Thanks to the peripatetic nature of New York chefs, you never know where you’ll encounter a familiar face—or recipe. Take focaccia Robiola, the undersung double-crusted pizza variant that eats like an ethereal form of a toasted bagel with cream cheese. That distinctive delicacy made its unexpected debut recently in the residential neighborhood of Maspeth, Queens. That’s where Saverio Verde, a pizzaiolo whose career the U.G. has followed with considerable interest since we discovered his wood-fired work at Mezzogiorno in Soho years ago, set up shop in February. Forno Pizzeria e Trattoria is a modest enterprise, a full-service restaurant in the guise of a slice joint. In this venture, Verde has teamed with his nephew—the son of Verde’s brother, Ciro, of Murray Hill’s venerable Da Ciro, who invented the aforementioned focaccia Robiola.
It makes sense that Verde has named his new spot for the brick oven whence come some of the best things we sampled recently: warm and crusty loaves of bread, which he uses for a roster of two-fisted sandwiches; oven-baked veal meatballs in a fresh, chunky tomato sauce; and the thin-crusted pizzas Verde offers in twelve- and sixteen-inch sizes. These range from the classic margherita to the more ornate “Forno,” topped with mushrooms, arugula, prosciutto, and a very assertive Gorgonzola. As befits any proper Queens trattoria, Forno’s menu is furnished with the full retinue of Italian-American standards, from veal francese to chicken Marsala. And, of course, the “small” chicken parm is the size of a Frisbee and comes with a side of penne pomodoro. The namesake oven only fails Verde in one regard: Since it doesn’t generate enough heat to suitably char the top of his focaccia Robiola, the chef whips out a blowtorch to give the thing a mottled, brûléed effect. The pizza police might look askance, but who knows? It might just spark a trend.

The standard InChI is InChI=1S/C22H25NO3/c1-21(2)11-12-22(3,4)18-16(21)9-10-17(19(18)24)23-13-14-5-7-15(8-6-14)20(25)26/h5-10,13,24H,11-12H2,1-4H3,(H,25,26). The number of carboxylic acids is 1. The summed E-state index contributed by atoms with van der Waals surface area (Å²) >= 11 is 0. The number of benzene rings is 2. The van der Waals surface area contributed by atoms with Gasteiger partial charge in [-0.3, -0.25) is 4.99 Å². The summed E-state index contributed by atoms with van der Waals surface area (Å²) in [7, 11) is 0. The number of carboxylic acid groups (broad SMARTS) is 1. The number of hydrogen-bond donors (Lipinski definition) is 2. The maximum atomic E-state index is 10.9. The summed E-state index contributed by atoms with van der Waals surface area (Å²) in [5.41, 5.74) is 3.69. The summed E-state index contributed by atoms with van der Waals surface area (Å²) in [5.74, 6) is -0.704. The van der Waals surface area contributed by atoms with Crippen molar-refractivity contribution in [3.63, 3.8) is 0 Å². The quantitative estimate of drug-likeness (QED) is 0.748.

Beer and wine are forthcoming.Ideal Meal
“Mofolata” panino or focaccia Robiola.